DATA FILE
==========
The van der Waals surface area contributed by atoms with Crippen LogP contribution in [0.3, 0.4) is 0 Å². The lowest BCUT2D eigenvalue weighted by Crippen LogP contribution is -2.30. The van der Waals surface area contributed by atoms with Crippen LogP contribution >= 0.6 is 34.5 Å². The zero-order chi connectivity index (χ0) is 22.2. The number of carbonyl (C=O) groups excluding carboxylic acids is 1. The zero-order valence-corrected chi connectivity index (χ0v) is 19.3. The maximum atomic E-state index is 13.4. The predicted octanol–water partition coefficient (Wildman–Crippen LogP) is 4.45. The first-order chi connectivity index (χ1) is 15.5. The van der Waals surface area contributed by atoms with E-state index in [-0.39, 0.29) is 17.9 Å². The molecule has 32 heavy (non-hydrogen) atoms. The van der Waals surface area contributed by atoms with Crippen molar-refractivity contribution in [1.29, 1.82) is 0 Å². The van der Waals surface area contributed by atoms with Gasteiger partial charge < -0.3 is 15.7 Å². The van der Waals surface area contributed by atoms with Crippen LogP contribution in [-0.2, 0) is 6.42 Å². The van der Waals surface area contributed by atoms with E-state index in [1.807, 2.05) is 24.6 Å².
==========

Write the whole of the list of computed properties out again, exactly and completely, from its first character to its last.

The van der Waals surface area contributed by atoms with Crippen LogP contribution in [0.3, 0.4) is 0 Å². The lowest BCUT2D eigenvalue weighted by Crippen LogP contribution is -2.30. The van der Waals surface area contributed by atoms with Crippen LogP contribution >= 0.6 is 34.5 Å². The zero-order chi connectivity index (χ0) is 22.2. The number of carbonyl (C=O) groups excluding carboxylic acids is 1. The zero-order valence-corrected chi connectivity index (χ0v) is 19.3. The maximum atomic E-state index is 13.4. The predicted octanol–water partition coefficient (Wildman–Crippen LogP) is 4.45. The first-order chi connectivity index (χ1) is 15.5. The van der Waals surface area contributed by atoms with E-state index in [-0.39, 0.29) is 17.9 Å². The molecule has 32 heavy (non-hydrogen) atoms. The van der Waals surface area contributed by atoms with Crippen molar-refractivity contribution in [1.29, 1.82) is 0 Å². The van der Waals surface area contributed by atoms with Gasteiger partial charge < -0.3 is 15.7 Å². The van der Waals surface area contributed by atoms with Crippen LogP contribution in [-0.2, 0) is 6.42 Å². The van der Waals surface area contributed by atoms with E-state index in [1.807, 2.05) is 24.6 Å².